Date of Award


Degree Type


Embargo Date


Degree Name

Doctor of Philosophy (PhD)


Electrical Engineering and Computer Science


Pramod K. Varshney


Baseline Drift, Estimaton Theory, Spatial Collaboration, Spatial Whitening

Subject Categories

Library and Information Science


Networks of smart ultra-portable devices are already indispensable in our lives, augmenting our senses and connecting our lives through real time processing and communication of sensory (e.g., audio, video, location) inputs. Though usually hidden from the user's sight, the engineering of these devices involves fierce tradeoffs between energy availability (battery sizes impact portability) and signal processing / communication capability (which impacts the "smartness" of the devices). The goal of this dissertation is to provide a fundamental understanding and characterization of these tradeoffs in the context of a sensor network, where the goal is to estimate a common signal by coordinating a multitude of battery-powered sensor nodes. Most of the research so far has been based on two key assumptions --"distributed processing" and "temporal independence" -- that lend analytical tractability to the problem but otherwise are often found lacking in practice. This dissertation introduces novel techniques to relax these assumptions -- leading to vastly efficient energy usage in typical networks (up to 20% savings) and new insights on the quality of inference. For example, the phenomenon of sensor drift is ubiquitous in applications such as air-quality monitoring, oceanography and bridge monitoring, where calibration is often difficult and costly. This dissertation provides an analytical framework linking the state of calibration to the overall uncertainty of the inferred parameters.

In distributed estimation, sensor nodes locally process their observed data and send the resulting messages to a sink, which combines the received messages to produce a final estimate of the unknown parameter. In this dissertation, this problem is generalized and called "collaborative estimation", where some sensors can potentially have access to the observations from neighboring sensors and use that information to enhance the quality of their messages sent to the sink, while using the same (or lower) energy resources. This is motivated by the fact that inter-sensor communication may be possible if sensors are geographically close. As demonstrated in this dissertation, collaborative estimation is particularly effective in "energy-skewed" and "information-skewed" networks, where some nodes may have larger batteries than others and similarly some nodes may be more informative (less noisy) compared to others. Since the node with the largest battery is not necessarily also the most informative, the proposed inter-sensor collaboration provides a natural framework to route the relevant information from low-energy-high-quality nodes to high-energy-low-quality nodes in a manner that enhances the overall power-distortion tradeoff.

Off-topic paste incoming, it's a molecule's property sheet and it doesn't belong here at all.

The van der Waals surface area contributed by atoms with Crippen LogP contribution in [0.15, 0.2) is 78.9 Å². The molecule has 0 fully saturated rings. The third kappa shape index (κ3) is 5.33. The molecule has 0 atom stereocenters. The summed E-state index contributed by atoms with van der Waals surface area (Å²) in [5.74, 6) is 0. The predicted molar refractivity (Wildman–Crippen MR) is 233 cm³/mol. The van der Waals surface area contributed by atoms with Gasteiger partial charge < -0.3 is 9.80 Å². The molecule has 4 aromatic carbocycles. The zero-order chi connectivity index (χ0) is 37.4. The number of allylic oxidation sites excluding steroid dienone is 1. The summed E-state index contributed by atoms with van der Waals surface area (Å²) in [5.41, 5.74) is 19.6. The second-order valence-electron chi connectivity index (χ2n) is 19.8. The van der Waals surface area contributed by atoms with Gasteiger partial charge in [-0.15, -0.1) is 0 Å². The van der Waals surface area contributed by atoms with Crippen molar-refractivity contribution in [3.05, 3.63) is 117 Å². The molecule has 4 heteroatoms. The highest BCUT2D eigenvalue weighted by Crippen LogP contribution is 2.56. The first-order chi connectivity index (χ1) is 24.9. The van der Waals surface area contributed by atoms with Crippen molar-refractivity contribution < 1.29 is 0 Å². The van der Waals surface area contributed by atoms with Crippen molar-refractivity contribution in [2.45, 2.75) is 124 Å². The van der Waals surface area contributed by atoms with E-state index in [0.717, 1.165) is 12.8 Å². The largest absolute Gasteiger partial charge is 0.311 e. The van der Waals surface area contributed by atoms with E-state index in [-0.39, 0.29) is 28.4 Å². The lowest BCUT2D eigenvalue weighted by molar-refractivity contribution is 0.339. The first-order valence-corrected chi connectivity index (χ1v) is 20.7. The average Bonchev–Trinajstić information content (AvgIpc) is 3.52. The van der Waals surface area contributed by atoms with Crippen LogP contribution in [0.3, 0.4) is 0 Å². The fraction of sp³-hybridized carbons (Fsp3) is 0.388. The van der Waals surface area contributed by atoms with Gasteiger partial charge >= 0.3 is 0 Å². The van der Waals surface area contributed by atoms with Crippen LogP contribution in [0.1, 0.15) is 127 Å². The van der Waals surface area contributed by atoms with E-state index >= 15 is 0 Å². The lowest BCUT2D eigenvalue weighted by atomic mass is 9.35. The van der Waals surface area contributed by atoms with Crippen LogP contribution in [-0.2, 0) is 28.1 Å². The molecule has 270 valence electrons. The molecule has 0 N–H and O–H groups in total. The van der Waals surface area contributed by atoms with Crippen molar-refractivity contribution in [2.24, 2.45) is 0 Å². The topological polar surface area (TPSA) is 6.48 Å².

This dissertation also analyzes how time-correlated measurement noise affects the uncertainties of inferred parameters. Imperfections such as baseline drift in sensors result in a time-correlated additive component in the measurement noise. Though some models of drift have been reported in the literature earlier, none of the studies have considered the effect of drifting sensors on an estimation application. In this dissertation, approximate measures of estimation accuracy (Cramer-Rao bounds) are derived as a function of physical properties of sensors -- namely the drift strength, correlation (Markov) factor and the time-elapsed since last calibration. For stationary drift (Markov factor less than one), it is demonstrated that the first order effect of drift is asymptotically equivalent to scaling the measurement noise by an appropriate factor. When the drift is non-stationary (Markov factor equal to one), it is established that the constant part of a signal can only be estimated inconsistently (with non-zero asymptotic variance). The results help quantify the notions that measurements taken sooner after calibration result in more accurate inference.


Open Access